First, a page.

Especially that deep sense of personal unworthiness, which is peculiar to the true penitent, prepares the heart to enjoy genuine gratitude, contentment, patience, meekness, forgiveness of injuries, and love of enemies. These dispositions and duties form a very conspicuous part of the Christian character, as delineated in the sacred scriptures: but no impenitent man can really exercise these graces, or perform these duties, whatever appearances he may occasionally assume. Yet, if this be not our character and conduct, our hope is mere presumption, our profession hypocrisy : "for if ye forgive not men their trespasses, neither "will your heavenly Father forgive your trespas"ses." So that without repentance no man can serve God here, or be saved in the world to come.
IX. Lastly, without repentance there can be no meetness for heaven.-Without a correspondent disposition, without an appetite prepared for the object, there can be no gratification. A holy heart relishes and delights in holiness, and is thus prepared for the enjoyment of a holy heaven. But he, who despises and disrelishes holiness in this world, could find no happiness in that place where all the joys are holy, and where consequently all the employments would be irksome to him. No impenitent sinner has this "meetness for the inheritance "of the saints in light;" because he cannot relish and delight in holiness: for, as soon as he becomes of this disposition, he must in proportion abhor unholiness, and abhor himself for his sinfulness; that is to say, he must repent of his sins.
The whole company of the redeemed are likewise represented as joining in cordial and unreserved praises unto God and the Lamb; giving all the glory of their salvation to the rich mercy of the Father, and the precious blood of the Saviour. These praises imply an acknowledgment of the justice of the sentence executed upon the ungodly: nay, they imply that those who offer them might themselves justly, and should certainly, have perished with their fellow rebels, had not Jesus interposed with his atoning blood. But could any impenitent sinner join this worship with sincere delight? Many openly arraign the conduct of the Judge in dooming sinners to eternal misery; and every impenitent heart is disposed to quarrel with this part of the divine conduct. Nor would the case be different, were it possible for a person of this description to enter into heaven: he would secretly condemn his maker for severity, in eternally punishing others for the very crimes which he himself had committed, and never repented of: he must dissent from those praises in his heart, which arise from a principle which he allows not; namely, that distinguishing grace and atoning blood have made all the difference between him and those in hell he could not in sincerity allow that God would have been glorious, though he had left him to perish. But there is neither hypocrisy, nor discordant voice, nor unholiness, in those happy mansions: therefore no impenitent sinner shall ever enter into them.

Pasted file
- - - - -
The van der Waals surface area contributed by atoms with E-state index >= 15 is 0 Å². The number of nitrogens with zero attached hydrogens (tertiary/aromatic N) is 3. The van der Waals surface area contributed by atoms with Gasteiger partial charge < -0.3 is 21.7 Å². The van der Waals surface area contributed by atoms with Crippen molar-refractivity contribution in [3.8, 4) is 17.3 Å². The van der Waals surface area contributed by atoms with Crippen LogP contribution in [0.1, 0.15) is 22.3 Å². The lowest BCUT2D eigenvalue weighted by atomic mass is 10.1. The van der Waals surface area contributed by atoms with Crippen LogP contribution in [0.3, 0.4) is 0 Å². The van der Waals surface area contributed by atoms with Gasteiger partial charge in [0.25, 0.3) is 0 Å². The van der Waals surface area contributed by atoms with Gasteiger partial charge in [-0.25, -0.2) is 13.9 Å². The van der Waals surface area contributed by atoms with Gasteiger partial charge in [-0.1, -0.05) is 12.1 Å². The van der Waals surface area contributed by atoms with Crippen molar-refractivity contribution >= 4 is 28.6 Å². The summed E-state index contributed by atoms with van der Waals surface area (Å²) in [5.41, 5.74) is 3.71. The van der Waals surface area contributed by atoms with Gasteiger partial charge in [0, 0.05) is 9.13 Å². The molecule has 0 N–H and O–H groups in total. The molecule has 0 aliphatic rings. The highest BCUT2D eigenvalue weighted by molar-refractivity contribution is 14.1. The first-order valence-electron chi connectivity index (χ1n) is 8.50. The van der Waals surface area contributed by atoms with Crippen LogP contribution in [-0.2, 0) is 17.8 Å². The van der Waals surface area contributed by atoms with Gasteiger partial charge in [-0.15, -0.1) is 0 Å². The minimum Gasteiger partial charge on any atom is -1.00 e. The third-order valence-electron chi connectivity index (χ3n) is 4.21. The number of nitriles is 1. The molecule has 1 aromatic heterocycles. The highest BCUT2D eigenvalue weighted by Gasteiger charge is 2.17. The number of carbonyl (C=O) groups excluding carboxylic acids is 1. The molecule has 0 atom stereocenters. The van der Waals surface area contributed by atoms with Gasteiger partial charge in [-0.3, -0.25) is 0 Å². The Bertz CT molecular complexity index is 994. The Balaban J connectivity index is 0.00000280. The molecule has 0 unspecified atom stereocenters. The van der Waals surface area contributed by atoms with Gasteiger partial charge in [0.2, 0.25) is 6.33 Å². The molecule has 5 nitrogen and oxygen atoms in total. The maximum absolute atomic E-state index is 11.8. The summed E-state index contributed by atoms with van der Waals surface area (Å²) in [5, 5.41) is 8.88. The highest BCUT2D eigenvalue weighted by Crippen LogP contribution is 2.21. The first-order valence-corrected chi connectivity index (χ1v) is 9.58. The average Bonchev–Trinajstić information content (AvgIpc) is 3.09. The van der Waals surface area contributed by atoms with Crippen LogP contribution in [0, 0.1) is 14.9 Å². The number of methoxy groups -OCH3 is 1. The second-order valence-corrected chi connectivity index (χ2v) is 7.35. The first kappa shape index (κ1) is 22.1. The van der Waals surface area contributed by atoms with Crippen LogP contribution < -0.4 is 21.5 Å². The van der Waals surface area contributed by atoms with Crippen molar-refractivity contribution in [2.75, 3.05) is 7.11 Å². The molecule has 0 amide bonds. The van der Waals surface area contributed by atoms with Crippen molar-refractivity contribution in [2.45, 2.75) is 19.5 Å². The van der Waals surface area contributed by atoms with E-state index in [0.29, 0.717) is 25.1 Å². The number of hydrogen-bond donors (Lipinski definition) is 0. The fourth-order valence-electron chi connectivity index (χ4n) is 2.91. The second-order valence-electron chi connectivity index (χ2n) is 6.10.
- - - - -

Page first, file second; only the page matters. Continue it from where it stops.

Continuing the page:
Because our self-love renders us so unwilling to believe this important truth; because Satan with such artifice endeavours to draw off our attention
from it; because we are so reluctant of ourselves duly to consider it; and because the entangling pursuits and interests, the pleasures, maxims and examples of the world, have such a tendency to lull us into a fatal security in this respect; I have the more importunately laboured these multiplied demonstrations of the necessity of repentance. Surely, sinner, I have gained my point, fixed thy attention, and fully convinced thee, that thou hast cause to repent, oughtest to repent, and must either repent or perish. Surely, thy heart is by this time in some measure suitably affected with the important subject; and thou art even now, with pressing anxiety, inquiring, 'What then is repentance? Beseeching the Lord to assist and bless the attempt, I shall endeavour with all possible seriousness and plainness, to satisfy this inquiry.